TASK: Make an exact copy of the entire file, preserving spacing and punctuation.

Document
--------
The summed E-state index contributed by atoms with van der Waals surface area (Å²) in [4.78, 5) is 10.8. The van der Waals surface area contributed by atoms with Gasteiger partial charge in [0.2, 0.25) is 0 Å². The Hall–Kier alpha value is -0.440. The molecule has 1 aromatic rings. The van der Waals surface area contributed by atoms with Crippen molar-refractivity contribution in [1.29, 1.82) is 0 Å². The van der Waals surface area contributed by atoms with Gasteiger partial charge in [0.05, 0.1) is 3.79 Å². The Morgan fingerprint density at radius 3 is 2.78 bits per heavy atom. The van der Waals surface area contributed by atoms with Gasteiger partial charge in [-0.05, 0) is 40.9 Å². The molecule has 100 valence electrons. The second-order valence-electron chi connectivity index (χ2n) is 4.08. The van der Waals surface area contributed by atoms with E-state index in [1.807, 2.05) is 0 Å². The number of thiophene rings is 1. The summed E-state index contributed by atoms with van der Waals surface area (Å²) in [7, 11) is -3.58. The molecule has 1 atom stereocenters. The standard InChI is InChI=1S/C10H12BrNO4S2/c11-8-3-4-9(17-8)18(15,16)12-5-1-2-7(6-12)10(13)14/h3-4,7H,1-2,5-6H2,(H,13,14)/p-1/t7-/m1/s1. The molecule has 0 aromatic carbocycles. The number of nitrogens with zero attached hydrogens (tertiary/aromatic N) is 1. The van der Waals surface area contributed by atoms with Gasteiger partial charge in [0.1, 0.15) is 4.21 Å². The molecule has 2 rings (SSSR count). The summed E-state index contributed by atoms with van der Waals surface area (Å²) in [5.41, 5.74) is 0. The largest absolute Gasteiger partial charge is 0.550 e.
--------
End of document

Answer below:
The summed E-state index contributed by atoms with van der Waals surface area (Å²) in [4.78, 5) is 10.8. The van der Waals surface area contributed by atoms with Gasteiger partial charge in [0.2, 0.25) is 0 Å². The Hall–Kier alpha value is -0.440. The molecule has 1 aromatic rings. The van der Waals surface area contributed by atoms with Crippen molar-refractivity contribution in [1.29, 1.82) is 0 Å². The van der Waals surface area contributed by atoms with Gasteiger partial charge in [0.05, 0.1) is 3.79 Å². The Morgan fingerprint density at radius 3 is 2.78 bits per heavy atom. The van der Waals surface area contributed by atoms with Gasteiger partial charge in [-0.05, 0) is 40.9 Å². The molecule has 100 valence electrons. The second-order valence-electron chi connectivity index (χ2n) is 4.08. The van der Waals surface area contributed by atoms with E-state index in [1.807, 2.05) is 0 Å². The number of thiophene rings is 1. The summed E-state index contributed by atoms with van der Waals surface area (Å²) in [7, 11) is -3.58. The molecule has 1 atom stereocenters. The standard InChI is InChI=1S/C10H12BrNO4S2/c11-8-3-4-9(17-8)18(15,16)12-5-1-2-7(6-12)10(13)14/h3-4,7H,1-2,5-6H2,(H,13,14)/p-1/t7-/m1/s1. The molecule has 0 aromatic carbocycles. The number of nitrogens with zero attached hydrogens (tertiary/aromatic N) is 1. The van der Waals surface area contributed by atoms with Gasteiger partial charge in [0.1, 0.15) is 4.21 Å². The molecule has 2 rings (SSSR count). The summed E-state index contributed by atoms with van der Waals surface area (Å²) in [5.41, 5.74) is 0. The largest absolute Gasteiger partial charge is 0.550 e.